AMOS v. AMOS

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Kelley B. AMOS, Appellant, v. Warren Richard AMOS, Appellee.

No. 1D11–2714.

Decided: October 03, 2012

Mark A. Bednar, Pensacola, for Appellant. John L. Myrick, Pensacola, for Appellee.

Appellant Kelley Amos, the former wife, appeals the final judgment of dissolution of her marriage to Warren Amos, the former husband. Ms. Amos raises three issues, two of which we affirm without further comment. We also affirm as to the issue of remote dissipation of marital assets for the reasons set forth below.

During the course of the marriage, Ms. Amos acquired a small business now known as American Home Base, Inc. (AHB). She and her brother incorporated the business, listing him as the corporate president and her as the corporate vice president. Ms. Amos retained sole ownership of the corporation's shares. After ten years of operation, but three years prior to filing the petition for dissolution of her marriage, Ms. Amos transferred all of her shares of AHB to her brother without consideration and without the knowledge of her husband.

The question presented is whether the trial court was permitted to consider whether the transfer of shares three years prior to filing the petition was an intentional dissipation of marital assets for purposes of distributing marital assets. The applicable law, section 61.075(1), Florida Statutes, describes nine enumerated factors that a trial court must consider when making an equitable distribution of marital assets, one of which is the “intentional dissipation, waste, depletion, or destruction of marital assets after the filing of the petition or within 2 years prior to the filing of the petition.” § 61.075(1)(i), Fla. Stat. Section 61.075(1) also has a catchall in subpart (j) that is broadly written and discretionary by which a trial court may consider “[a]ny other factors necessary to do equity and justice between the parties.” Id. § 61.075(1)(j). We hold that an intentional dissipation of assets more than two years prior to the filing of a petition, here three years beforehand, may fall within the catchall of subsection (j).

In doing so, we follow the Fifth District in Beers v. Beers, 724 So.2d 109 (Fla. 5th DCA 1998), which held that a trial court may properly consider dissipation of marital assets beyond two years under the catchall provision. Section 61.075(1)(i) requires trial courts to consider intentional dissipation that occurs up to two years prior to filing the petition, but it is silent as to intentional dissipation that may have occurred more remotely in time. Read in isolation, subsection (i) would preclude a trial court from considering more remote dissipation of assets. Read in conjunction with the broadly worded and discretionary factor in subsection (j), by which trial courts may consider any factor necessary to do equity and justice between the parties, however, we conclude that the legislature did not intend to preclude consideration of dissipations beyond two years. This reading of the statute does not render the two-year limit meaningless; instead, the statutory language distinguishes between what a trial court must consider and what it may consider. As the Fifth District has held, intentional dissipation of marital assets occurring more than two years prior to a petition for dissolution may be, in some instances, a factor necessary to do equity and justice between the parties. We find the Fifth District's analysis of remote dissipation in Beers persuasive and apply it to the instant case.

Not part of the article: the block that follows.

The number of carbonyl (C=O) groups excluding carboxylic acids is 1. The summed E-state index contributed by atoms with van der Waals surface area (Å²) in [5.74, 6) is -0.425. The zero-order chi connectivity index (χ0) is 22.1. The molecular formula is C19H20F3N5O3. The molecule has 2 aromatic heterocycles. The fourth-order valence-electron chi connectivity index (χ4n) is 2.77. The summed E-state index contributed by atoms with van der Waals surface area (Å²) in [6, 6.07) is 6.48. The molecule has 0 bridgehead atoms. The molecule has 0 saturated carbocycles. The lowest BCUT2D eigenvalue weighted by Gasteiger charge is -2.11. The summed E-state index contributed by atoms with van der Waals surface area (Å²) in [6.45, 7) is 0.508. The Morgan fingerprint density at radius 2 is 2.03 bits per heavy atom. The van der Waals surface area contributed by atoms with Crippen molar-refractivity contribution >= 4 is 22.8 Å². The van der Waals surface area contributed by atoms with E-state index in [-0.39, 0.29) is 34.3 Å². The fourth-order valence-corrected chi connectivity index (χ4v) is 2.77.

Because the trial court could, in its discretion, consider intentional dissipation occurring three years before the filing of the petition for dissolution in determining an equitable distribution of the marital estate, we find no abuse of discretion in imputing the dissipated asset to Ms. Amos. AFFIRMED.

PER CURIAM.

BENTON, C.J., CLARK and MAKAR, JJ., concur.

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